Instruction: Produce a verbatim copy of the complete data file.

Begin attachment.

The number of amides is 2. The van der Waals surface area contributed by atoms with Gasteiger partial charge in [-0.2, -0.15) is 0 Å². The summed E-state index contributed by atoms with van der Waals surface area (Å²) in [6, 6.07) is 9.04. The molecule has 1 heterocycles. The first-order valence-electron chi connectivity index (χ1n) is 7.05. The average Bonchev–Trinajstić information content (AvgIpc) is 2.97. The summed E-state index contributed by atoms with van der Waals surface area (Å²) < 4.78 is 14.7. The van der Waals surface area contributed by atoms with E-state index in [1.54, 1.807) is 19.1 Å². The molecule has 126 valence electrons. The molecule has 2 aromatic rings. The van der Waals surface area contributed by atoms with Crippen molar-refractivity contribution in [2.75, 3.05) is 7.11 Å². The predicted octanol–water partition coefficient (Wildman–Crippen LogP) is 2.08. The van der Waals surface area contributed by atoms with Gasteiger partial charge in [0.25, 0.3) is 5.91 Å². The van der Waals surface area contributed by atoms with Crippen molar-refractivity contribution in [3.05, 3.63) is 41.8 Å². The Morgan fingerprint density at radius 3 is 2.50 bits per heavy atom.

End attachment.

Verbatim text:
The number of amides is 2. The van der Waals surface area contributed by atoms with Gasteiger partial charge in [-0.2, -0.15) is 0 Å². The summed E-state index contributed by atoms with van der Waals surface area (Å²) in [6, 6.07) is 9.04. The molecule has 1 heterocycles. The first-order valence-electron chi connectivity index (χ1n) is 7.05. The average Bonchev–Trinajstić information content (AvgIpc) is 2.97. The summed E-state index contributed by atoms with van der Waals surface area (Å²) < 4.78 is 14.7. The van der Waals surface area contributed by atoms with E-state index in [1.54, 1.807) is 19.1 Å². The molecule has 126 valence electrons. The molecule has 2 aromatic rings. The van der Waals surface area contributed by atoms with Crippen molar-refractivity contribution in [2.75, 3.05) is 7.11 Å². The predicted octanol–water partition coefficient (Wildman–Crippen LogP) is 2.08. The van der Waals surface area contributed by atoms with Gasteiger partial charge in [0.25, 0.3) is 5.91 Å². The van der Waals surface area contributed by atoms with Crippen molar-refractivity contribution in [3.05, 3.63) is 41.8 Å². The Morgan fingerprint density at radius 3 is 2.50 bits per heavy atom.